Kids’ Toys: More Gendered Than Ever

Megan Perryman’s 5-year-old daughter was browsing toys in a store. She picked up a toy recorder and her expression quickly changed as if she had done something wrong. “Oh no,” she said. “I’ve got the boys’ one!”

In her own childhood, Perryman didn’t feel limited to only playing with “girls'” toys. She says boys and girls in the UK in the 1980s played with Transformers, princesses, knights—it wasn’t a big deal if the toy was pink or blue. Back then, she says, there weren’t signs up in toy stores telling her which toys were made for “girls” and which were made for “boys.” Perryman is now one of the leading voices in Let Toys Be Toys, a UK-based campaign that pushes retail stores to stop marketing their toys toward only girls or only boys.

In 1960, only 11 percent of households in the U.S. with children under 18 had the mother as the primary or sole breadwinner. Today, a recent study reports, a record-breaking 40 percent of them do. With traditional gender roles in the labor force slowly fading away, it would make sense to see more gender-neutral advertising today: boys playing with toy oven sets, girls playing with toy trucks, etc.

But children’s toys are arguably more gendered now than ever before.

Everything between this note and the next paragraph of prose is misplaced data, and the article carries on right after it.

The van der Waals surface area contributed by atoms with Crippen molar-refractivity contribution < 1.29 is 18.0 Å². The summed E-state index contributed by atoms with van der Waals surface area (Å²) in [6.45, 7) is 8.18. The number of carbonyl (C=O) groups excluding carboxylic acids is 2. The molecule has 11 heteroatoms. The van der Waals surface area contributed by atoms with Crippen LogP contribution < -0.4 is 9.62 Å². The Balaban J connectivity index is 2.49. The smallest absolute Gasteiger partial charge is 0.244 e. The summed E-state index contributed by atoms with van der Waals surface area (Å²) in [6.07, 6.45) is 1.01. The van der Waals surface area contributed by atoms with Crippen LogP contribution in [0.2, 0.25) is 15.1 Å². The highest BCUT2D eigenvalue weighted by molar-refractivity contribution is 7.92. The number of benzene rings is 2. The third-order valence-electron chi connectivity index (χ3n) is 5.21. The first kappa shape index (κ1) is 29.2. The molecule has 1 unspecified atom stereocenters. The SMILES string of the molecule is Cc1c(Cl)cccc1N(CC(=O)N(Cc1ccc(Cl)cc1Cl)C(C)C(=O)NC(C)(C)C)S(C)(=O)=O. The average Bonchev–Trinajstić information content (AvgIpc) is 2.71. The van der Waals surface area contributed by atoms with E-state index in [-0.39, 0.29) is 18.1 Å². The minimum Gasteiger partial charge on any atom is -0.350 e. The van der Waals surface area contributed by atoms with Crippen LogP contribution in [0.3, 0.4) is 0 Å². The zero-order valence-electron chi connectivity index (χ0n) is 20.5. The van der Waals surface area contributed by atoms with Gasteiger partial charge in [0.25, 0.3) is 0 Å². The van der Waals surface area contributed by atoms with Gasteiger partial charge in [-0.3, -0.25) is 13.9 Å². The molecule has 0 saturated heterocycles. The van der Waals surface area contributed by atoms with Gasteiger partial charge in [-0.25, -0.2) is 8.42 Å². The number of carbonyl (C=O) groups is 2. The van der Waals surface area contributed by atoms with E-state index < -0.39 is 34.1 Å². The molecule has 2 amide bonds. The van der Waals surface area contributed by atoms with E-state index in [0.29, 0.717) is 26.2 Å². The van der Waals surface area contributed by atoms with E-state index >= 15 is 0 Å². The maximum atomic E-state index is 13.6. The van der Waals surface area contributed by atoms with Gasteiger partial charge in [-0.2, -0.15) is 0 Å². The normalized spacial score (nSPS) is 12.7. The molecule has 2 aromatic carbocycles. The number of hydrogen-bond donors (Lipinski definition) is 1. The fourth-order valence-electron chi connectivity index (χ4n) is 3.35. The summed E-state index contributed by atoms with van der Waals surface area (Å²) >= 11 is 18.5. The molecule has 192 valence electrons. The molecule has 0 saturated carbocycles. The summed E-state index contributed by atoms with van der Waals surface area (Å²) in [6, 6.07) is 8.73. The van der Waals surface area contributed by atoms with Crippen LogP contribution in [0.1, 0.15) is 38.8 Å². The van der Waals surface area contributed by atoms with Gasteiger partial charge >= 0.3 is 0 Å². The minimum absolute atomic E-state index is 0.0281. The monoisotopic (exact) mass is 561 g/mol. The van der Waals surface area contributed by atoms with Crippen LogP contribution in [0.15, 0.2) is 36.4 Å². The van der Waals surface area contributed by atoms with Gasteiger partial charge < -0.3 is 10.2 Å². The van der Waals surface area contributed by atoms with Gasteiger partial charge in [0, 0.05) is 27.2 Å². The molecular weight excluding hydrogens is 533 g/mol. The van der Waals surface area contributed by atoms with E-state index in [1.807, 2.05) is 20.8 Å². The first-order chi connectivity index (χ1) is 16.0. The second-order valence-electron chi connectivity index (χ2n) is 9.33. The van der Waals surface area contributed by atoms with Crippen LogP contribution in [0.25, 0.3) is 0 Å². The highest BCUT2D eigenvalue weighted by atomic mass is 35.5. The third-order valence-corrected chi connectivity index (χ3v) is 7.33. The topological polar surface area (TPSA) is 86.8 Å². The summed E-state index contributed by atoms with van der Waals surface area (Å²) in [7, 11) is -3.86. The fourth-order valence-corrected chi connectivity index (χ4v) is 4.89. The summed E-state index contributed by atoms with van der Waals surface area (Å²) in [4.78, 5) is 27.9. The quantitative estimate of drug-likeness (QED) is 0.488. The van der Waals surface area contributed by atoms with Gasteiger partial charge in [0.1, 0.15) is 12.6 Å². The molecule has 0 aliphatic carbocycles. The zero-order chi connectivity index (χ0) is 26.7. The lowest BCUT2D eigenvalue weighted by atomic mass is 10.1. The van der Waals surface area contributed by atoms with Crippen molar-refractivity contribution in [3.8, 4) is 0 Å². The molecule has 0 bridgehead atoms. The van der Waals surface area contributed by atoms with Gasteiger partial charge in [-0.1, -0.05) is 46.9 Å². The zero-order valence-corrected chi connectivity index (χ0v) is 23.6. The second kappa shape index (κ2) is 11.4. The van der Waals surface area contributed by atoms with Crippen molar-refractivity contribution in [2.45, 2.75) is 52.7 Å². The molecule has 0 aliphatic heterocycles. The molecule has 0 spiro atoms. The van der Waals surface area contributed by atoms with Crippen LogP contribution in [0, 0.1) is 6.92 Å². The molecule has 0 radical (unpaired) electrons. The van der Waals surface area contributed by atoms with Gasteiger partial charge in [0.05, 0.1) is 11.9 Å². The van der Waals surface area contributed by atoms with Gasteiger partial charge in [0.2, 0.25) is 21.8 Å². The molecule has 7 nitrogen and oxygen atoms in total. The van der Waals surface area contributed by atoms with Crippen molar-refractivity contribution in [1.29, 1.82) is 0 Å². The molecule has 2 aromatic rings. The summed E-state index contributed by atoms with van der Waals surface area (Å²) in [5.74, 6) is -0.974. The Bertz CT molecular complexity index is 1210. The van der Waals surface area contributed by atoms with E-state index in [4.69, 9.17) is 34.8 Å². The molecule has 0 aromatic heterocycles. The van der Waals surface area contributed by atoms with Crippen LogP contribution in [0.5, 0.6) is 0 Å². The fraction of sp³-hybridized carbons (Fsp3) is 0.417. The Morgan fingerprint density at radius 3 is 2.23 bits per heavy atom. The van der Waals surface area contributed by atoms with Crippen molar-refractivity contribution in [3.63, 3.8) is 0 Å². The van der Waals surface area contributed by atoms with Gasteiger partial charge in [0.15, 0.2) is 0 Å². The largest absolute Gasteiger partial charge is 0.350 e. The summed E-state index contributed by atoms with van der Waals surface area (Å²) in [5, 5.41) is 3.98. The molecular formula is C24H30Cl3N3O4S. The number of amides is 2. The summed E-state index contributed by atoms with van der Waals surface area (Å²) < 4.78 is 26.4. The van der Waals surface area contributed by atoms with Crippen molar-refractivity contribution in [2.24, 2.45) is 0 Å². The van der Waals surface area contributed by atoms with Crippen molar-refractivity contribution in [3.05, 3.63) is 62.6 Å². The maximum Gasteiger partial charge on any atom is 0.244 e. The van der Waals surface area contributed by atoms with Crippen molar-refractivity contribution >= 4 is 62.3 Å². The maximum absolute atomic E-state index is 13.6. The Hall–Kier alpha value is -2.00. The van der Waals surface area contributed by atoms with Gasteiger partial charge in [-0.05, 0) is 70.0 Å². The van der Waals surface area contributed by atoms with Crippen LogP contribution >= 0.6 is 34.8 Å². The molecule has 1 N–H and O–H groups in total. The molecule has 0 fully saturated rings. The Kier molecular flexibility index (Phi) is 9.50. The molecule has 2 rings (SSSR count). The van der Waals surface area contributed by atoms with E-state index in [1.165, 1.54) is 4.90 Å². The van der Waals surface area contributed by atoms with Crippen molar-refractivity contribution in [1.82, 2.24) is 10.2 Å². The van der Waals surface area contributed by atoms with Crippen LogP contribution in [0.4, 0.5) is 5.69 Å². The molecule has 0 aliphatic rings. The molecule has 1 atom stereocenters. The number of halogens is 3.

If you’ve been to a store that sells toys in the last decade, you’ve already seen it:Toys today are often separated into blue and pink sections for “boys'” toys and “girls'” toys. “Boys'” toys tend to involve aggression, such as toys that make punching or crashing sounds, while “girls'” toys often revolve around beauty and domesticity.

Lego, which for years marketed mainly to boys, recently launched a line of pastel-colored toys called “Lego Friends” in an attempt to appeal to girls. Unfortunately, Lego ended up making toys that suggested girls are only interested in baking, decorating houses and getting their hair done at a salon while boys like working construction and saving damsels in distress.

The gendering of toys has carried on into the age of the Internet. The Disney and Toys “R” Us online stores, for example, have a separate sections for boys and for girls.

Elizabeth Sweet, who researches gender and children’s toys at UC Davis, says toy advertisements actually appeared to be the least gendered around 1975. She says,

At the height of the women’s movement, these ideas about gender division were being challenged in ways that are no longer as successfully challenged today.

Let Toys Be Toys also pointed out how toys have become more gendered (i.e., more pink-ified) since the ’70s. They recently tweeted an image they created (below) that compares a 1976 Argos catalog with the company’s more recent products.

In Sweet’s studies, 1995’s toy catalogs and ads were almost equally as gendered as they had been in 1945. In 1945, however, only 30 percent of toys were explicitly labeled for girls or boys, while Sweet believes that toys today are much more often explicitly labeled. She says today’s gendering of toys isn’t reflective of how far we’ve come in social gender equity since the 1970s: “What we see today is just way beyond anything that happened over the 20th century.”